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 John Adam Plimmer Houston  (1812 - 1884)

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Lived/Active: United Kingdom      Known for: landscape, genre, portrait painting

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John Adam Plimmer is primarily known as John Adam Plimmer Houston

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from Auction House Records.
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This biography from the Archives of AskART:
Please note: Artists not classified as American in our database may have limited biographical data compared to the extensive information about American artists.

HOUSTON, John Adam (1812-1884)

Born, Gwydir Castle, Wales, to James and Susannah Muir Houston of Ireland; moved with his family to Edinburgh, c. 1820 where he began his art studies; pursued further studies in Paris and German, prior to returning to Edinburgh where he launched his career as a watercolorist; early success lead to his being made an Associate of the Royal Society of Art in 1841 and a full Associate in 1844; married Caroline Amelia McLean (b. 1830, Edinburgh) c. 1850; one daughter, Caroline Amelia Houston, (b. 1851, Edinburgh) born in 1851; removed to London, 1858 where he remained in residence for the rest of his career; first from a studio at 13 Charlotte Street, and then, after 1863, from a studio at Upper Phillimore Place, Kensington, a neighborhood best known for nearby Holland House, home of Henry Rich, 1rst Earl of Holland whose execution during the English Civil War may have provided the inspiration for Houston’s best known work; Holland Park was also the scene of the high Victorian Art Circle whose members included the history painter George F. Leighton and the seminal Pre-Raphaelite artist Val Prinsep; exhibited at the Royal Academy and the British Institution from 1841 to 1885 (extant record attached) where his work earned very substantial prices ; best known for his work in two genres, as a painter of scenes from English history, particularly the Civil War and as a landscape watercolorist in the Ruskian manner, accurately colored and highly detailed; several of his works were engraved, notably The Earl of Warwick, and Newton Investigating Light, the later of which enjoyed widespread circulation at the time; his most famous painting, The Fugitive Slave is in the Johnson Collection, Spartanburg, South Carolina; died, Phillimore Place.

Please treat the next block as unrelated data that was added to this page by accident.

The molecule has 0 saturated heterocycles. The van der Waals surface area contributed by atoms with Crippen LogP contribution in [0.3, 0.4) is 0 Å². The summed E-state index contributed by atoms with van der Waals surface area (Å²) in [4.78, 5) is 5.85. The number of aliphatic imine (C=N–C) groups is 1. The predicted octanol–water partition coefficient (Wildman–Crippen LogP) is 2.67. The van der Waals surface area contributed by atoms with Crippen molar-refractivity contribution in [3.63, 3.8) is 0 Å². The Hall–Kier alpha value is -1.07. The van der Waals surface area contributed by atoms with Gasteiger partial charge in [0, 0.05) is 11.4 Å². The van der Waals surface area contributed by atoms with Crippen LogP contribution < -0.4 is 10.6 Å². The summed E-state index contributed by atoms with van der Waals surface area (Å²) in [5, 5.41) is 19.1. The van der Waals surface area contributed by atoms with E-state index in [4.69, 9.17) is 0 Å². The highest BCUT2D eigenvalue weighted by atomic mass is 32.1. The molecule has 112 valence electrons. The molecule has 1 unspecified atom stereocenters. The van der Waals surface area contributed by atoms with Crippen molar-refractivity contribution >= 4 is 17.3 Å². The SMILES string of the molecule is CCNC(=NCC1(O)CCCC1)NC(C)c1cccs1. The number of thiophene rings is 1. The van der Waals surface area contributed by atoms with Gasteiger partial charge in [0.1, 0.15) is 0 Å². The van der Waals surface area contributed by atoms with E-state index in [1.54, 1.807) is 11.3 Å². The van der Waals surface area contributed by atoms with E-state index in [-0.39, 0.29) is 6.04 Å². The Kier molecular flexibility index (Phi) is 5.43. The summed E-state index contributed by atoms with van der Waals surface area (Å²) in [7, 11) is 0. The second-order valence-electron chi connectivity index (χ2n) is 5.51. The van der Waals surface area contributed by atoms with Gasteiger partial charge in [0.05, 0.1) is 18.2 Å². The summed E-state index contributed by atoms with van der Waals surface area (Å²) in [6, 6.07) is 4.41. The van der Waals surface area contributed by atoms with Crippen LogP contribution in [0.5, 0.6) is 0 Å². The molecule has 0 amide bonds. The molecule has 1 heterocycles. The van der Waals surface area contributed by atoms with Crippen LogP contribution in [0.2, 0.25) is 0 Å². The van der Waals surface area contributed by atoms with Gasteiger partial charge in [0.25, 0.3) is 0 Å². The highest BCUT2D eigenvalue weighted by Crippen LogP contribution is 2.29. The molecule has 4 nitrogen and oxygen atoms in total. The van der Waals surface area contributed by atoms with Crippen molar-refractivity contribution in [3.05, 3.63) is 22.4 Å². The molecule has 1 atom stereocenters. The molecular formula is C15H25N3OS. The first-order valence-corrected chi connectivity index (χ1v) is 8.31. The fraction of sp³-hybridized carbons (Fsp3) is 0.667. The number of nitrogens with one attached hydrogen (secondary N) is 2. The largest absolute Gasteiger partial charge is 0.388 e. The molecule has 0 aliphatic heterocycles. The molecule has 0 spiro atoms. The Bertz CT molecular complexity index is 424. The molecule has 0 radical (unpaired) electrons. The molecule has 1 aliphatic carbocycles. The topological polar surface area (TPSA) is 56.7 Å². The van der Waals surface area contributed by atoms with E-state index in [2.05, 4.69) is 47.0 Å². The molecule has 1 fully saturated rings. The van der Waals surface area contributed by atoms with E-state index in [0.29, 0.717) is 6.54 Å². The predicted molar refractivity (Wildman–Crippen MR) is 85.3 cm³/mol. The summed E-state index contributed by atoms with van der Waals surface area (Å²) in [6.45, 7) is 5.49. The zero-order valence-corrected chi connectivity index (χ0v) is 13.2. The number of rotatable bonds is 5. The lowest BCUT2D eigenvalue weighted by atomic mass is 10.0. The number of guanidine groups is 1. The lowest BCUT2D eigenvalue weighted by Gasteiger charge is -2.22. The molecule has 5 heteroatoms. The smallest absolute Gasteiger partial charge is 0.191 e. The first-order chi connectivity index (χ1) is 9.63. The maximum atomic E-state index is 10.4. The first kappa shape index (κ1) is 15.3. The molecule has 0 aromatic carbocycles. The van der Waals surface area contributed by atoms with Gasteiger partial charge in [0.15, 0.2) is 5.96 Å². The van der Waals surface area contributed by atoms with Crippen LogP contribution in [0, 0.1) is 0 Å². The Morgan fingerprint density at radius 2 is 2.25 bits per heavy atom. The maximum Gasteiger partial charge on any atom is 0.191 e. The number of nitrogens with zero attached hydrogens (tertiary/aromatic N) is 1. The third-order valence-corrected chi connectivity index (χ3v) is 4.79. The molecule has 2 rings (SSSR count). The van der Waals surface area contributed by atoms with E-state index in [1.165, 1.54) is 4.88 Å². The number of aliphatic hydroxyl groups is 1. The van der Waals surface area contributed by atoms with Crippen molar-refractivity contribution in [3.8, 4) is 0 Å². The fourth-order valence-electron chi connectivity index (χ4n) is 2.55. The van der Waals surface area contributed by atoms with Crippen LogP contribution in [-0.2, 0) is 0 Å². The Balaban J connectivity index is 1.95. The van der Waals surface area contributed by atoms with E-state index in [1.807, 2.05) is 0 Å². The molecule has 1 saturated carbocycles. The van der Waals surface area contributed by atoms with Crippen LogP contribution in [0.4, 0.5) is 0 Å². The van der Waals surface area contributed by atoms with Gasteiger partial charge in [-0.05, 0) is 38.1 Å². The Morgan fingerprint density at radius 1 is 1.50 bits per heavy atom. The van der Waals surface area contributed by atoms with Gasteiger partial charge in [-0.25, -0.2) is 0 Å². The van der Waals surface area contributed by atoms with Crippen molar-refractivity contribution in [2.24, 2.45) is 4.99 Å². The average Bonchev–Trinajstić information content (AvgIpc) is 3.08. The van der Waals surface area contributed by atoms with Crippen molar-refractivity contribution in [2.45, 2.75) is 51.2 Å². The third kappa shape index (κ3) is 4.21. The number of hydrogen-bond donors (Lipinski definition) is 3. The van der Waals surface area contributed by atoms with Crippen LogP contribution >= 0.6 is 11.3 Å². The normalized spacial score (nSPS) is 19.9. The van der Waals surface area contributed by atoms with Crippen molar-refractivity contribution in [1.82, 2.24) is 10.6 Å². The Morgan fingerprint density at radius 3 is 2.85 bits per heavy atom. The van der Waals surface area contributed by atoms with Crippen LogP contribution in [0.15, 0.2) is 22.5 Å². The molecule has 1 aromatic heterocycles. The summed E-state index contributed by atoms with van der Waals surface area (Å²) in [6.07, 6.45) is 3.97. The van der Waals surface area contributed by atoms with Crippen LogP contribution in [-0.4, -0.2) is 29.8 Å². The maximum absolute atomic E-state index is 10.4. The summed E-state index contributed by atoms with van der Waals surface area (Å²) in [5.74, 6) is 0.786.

Estill Curtis Pennington

Biography from The Johnson Collection:
Please note: Artists not classified as American in our database may have limited biographical data compared to the extensive information about American artists.

In his day, the Scotsman John Adam Houston actively exhibited work in two genres—history paintings and watercolor landscapes—from 1841 to 1885 in both Edinburgh and London. Descended from the celebrated Nasmyth clan of artists, he studied at the Royal Scottish Academy in Edinburgh under the tutelage of the institution’s president, Sir William Allan. He subsequently pursued further instruction in Paris and Germany before returning to Edinburgh, where he began his professional career. His first entry in the annual Royal Scottish Academy exhibition, Don Quixote In His Study, occurred in 1837 and, in 1842, he was made an academy associate. In 1858, Houston moved to London, where he remained in residence for the rest of his life. One of his greatest successes, Newton Investigating Light, was exhibited at the Royal Academy there in 1870.

From all extant visual evidence, The Fugitive Slave differs substantially from Houston’s other work in both subject matter and execution. The artist most often favored historic episodes from the English Civil War—executed in intricate detail, with particular regard to costume and architecture, evenly lit and softly colored. In this example, Houston uses light and color to create a highly dramatic atmosphere, at once expressive of danger and hope, and very reminiscent of the luminist style in American art of the same era. The scene offers a striking perspective from which to observe a black man crouched in the lower right foreground, illuminated with a golden radiance. Emanating from a source in the distant rear ground, that glowing light misses the murky mounted figures in the mid-ground. High in the sky directly above the runaway slave’s head shines a cross-shaped star, a symbol of salvation.

First exhibited at the Royal Scottish Academy in 1853, this “startling departure for the artist” certainly had some foundation in American historical events, including the Nat Turner rebellion of 1831 and congressional passage of the Fugitive Slave Act in 1850. It may also have been inspired by the poem written by Henry Wadsworth Longfellow in 1842 entitled “The Slave in the Dismal Swamp” and Harriet Beecher Stowe’s 1852 novel Uncle Tom’s Cabin. While artists such as Eastman Johnson and William Sidney Mount had produced genre paintings featuring black subjects, no American painter had yet created a visual counterpart to Stowe’s melodrama. Indeed, it would not be until after the Civil War that a Southern artist, Thomas Satterwhite Noble, would address the injustice and cruelty of slavery on canvas. Though he is not known to have visited the United States, John Adam Houston made a seminal contribution to the visual history of the nation, and particularly the South, through this work.

The Johnson Collection, Spartanburg, South Carolina

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